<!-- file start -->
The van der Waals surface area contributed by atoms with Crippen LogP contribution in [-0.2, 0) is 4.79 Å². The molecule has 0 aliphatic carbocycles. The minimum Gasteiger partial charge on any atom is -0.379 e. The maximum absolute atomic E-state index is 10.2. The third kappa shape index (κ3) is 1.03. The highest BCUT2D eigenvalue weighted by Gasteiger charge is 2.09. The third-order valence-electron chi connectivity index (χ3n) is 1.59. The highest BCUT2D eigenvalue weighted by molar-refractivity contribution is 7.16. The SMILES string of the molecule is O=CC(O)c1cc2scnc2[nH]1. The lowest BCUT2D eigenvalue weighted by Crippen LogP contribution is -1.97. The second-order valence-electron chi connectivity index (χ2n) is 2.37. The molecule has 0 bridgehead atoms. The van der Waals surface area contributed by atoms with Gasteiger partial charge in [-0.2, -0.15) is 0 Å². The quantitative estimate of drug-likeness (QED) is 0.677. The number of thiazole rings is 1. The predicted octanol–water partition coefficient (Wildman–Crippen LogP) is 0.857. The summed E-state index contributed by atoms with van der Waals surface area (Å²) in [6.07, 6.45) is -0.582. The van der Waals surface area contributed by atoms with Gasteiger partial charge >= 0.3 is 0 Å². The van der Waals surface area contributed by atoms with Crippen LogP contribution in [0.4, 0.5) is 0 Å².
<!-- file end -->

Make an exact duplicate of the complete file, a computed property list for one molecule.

The van der Waals surface area contributed by atoms with Crippen LogP contribution in [-0.2, 0) is 4.79 Å². The molecule has 0 aliphatic carbocycles. The minimum Gasteiger partial charge on any atom is -0.379 e. The maximum absolute atomic E-state index is 10.2. The third kappa shape index (κ3) is 1.03. The highest BCUT2D eigenvalue weighted by Gasteiger charge is 2.09. The third-order valence-electron chi connectivity index (χ3n) is 1.59. The highest BCUT2D eigenvalue weighted by molar-refractivity contribution is 7.16. The SMILES string of the molecule is O=CC(O)c1cc2scnc2[nH]1. The lowest BCUT2D eigenvalue weighted by Crippen LogP contribution is -1.97. The second-order valence-electron chi connectivity index (χ2n) is 2.37. The molecule has 0 bridgehead atoms. The van der Waals surface area contributed by atoms with Gasteiger partial charge in [-0.2, -0.15) is 0 Å². The quantitative estimate of drug-likeness (QED) is 0.677. The number of thiazole rings is 1. The predicted octanol–water partition coefficient (Wildman–Crippen LogP) is 0.857. The summed E-state index contributed by atoms with van der Waals surface area (Å²) in [6.07, 6.45) is -0.582. The van der Waals surface area contributed by atoms with Gasteiger partial charge >= 0.3 is 0 Å². The van der Waals surface area contributed by atoms with Crippen LogP contribution in [0.4, 0.5) is 0 Å².